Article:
American decline and global governance

At the Lowy Institute’s Interpreter blog, Sam Roggeveen argues that American conservatives (and liberals, for that matter) should embrace international institutions for one powerful reason: they’re going to need them more in the future: The international environment is moving away from US hegemony and toward a balance of power, yet the tone of much right-wing ...

By , a professor at Indiana University’s Hamilton Lugar School of Global and International Studies.

At the Lowy Institute's Interpreter blog, Sam Roggeveen argues that American conservatives (and liberals, for that matter) should embrace international institutions for one powerful reason: they're going to need them more in the future:

At the Lowy Institute’s Interpreter blog, Sam Roggeveen argues that American conservatives (and liberals, for that matter) should embrace international institutions for one powerful reason: they’re going to need them more in the future:

The international environment is moving away from US hegemony and toward a balance of power, yet the tone of much right-wing American commentary is that this change can be resisted through an act of sheer will on America’s part.

Not only is this unlikely, it would be undesirable for America to even try, because such a stance will face resistance from China, in particular, which wants to take a more prominent place in the Asia Pacific and on the international stage. It would be far preferable for the US to accommodate the rise of China and other powers in a way that suits America’s long-term interests. And that entails enmeshing these rising powers in a rules-based international order so that the inevitable competition between the great powers is tamed or sublimated.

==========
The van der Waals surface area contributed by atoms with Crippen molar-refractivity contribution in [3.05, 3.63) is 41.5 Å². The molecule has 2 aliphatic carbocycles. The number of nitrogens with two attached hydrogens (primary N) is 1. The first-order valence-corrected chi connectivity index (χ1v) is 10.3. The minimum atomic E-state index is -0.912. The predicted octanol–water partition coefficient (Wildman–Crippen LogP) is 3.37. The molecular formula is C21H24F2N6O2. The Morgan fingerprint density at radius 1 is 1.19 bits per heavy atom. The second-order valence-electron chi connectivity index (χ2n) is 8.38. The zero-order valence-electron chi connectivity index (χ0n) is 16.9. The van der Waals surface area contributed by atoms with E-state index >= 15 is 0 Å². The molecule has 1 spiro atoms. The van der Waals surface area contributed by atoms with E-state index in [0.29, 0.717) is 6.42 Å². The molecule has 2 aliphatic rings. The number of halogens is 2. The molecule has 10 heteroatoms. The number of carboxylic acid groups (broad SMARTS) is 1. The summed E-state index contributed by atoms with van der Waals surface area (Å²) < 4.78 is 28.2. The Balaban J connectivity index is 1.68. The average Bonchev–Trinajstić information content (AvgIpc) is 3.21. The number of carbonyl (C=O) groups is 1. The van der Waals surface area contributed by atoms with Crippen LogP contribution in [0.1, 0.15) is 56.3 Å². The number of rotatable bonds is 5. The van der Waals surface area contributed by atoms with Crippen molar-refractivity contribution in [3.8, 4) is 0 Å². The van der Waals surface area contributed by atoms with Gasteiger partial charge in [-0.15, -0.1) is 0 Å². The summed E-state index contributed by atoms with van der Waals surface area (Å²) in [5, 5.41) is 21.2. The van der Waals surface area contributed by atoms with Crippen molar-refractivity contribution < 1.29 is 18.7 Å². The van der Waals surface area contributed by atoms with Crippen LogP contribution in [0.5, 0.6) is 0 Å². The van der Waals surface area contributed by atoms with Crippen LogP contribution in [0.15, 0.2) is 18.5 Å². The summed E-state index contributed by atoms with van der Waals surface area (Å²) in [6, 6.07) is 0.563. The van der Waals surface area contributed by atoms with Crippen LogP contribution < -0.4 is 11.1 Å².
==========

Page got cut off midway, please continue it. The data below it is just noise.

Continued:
When you’re a hegemon, you can afford to ignore international institutions which bring a degree of order and law to the anarchical international environment. When power is shared, it is far preferable that international relations are conducted within a framework laws, conventions and traditions to which all players grant a degree of authority.

A couple of thoughts. First, I’m not willing to concede that American conservatives are broadly hostile to the network of existing multilateral institutions. They have a particular beef with the United Nations (as I’ve argued here) and they have major qualms about the broad "global governance" project (as I hope to address soon).

Second, an argument for multilateralism that is premised on American relative decline is not going to win over American conservatives precisely because they hotly dispute the inevitability of that decline. And I’m not sure they don’t have the better of that argument. Given the frightful political, demographic, and institutional challenges facing China, Russia, and India, it may well be that America’s power remains essentially uncontested several decades from now.

None of this is to say that Roggeveen’s central point–that international institutions can be useful in buffering the rise of new powers–doesn’t have merit. But an approach to American conservatives premised on decline won’t be effective, and may not be right.

David Bosco is a professor at Indiana University’s Hamilton Lugar School of Global and International Studies. He is the author of The Poseidon Project: The Struggle to Govern the World’s Oceans. Twitter: @multilateralist

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